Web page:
Vodafone and TIM forge an agreement to share sites where towers for 4G and 5G networks are hosted. How the Italian market is changing
TIM and Vodafone shake up the fledgling 5G market by signing an agreement whereby they join forces to save money and raise the quality of service provided to users. The partnership, focused mainly on the towers that house the antennas, also includes collaboration for 4G.
Today's signing follows the pre-agreement already communicated last February 21. The two companies will proceed to "share the active component of the 5G network, share the active equipment of the 4G network and expand the current agreement to share passive network infrastructure." Put simply, the largest Italian "Tower Company" (and the second largest in Europe) is about to be born, which, at the end of the operation, will be able to count on more than 22 thousand towers for the transmission of the telephone signal. Both TIM and Vodafone, moreover, will have great economic advantages from this collaboration.
The new INWIT
At the heart of the operation is INWIT, Infrastrutture Wireless Italiane SpA. This TIM subsidiary is the company that owns and manages radio transmission equipment, for telecommunications and the broadcasting of television and radio signals at its sites. As a result of the agreement Vodafone will acquire 37.5% of INWIT, leaving the same percentage in the hands of TIM. TIM and Vodafone will have equal governance rights over the new INWIT, but the two companies will continue to manage their frequencies separately.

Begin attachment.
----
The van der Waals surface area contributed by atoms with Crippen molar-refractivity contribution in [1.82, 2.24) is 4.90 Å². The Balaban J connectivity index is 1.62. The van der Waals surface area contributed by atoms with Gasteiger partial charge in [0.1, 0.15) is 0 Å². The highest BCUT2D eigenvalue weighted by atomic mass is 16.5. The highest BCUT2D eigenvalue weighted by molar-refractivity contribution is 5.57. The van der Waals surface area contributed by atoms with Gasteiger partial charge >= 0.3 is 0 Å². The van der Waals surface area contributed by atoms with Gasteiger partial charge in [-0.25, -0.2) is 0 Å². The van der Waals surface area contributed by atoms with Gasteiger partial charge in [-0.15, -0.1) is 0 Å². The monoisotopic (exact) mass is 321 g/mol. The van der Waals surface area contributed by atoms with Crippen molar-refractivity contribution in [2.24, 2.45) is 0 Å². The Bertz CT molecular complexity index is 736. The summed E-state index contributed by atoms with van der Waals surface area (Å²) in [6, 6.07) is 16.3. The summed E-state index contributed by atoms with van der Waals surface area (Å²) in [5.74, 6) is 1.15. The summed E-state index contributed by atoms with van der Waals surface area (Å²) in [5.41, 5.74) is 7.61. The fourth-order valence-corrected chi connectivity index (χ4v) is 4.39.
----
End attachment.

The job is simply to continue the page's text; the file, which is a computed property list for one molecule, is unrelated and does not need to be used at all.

Benefits for all
This complex transaction benefits everyone a bit: Vodafone will receive €2.14 billion from TIM, TIM will save €800 million, their respective customers over time will have a more efficient service and, above all, more widespread 4G and 5G coverage even in areas far from large urban centers. In addition, Vodafone will be able to earn 1 billion euros more than expected over time, while TIM will be able to save over 1.4 billion on its debt. Finally, the operation also includes the adaptation of the current mobile transmission networks with the use of fiber optic cables with higher capacity (with the so-called "Fiber-to-the-Site" technology), to maximize the typical advantages of 5G, such as higher speed and very low latency. The latter investment will be especially useful in the future, when 5G-connected customers will be the majority.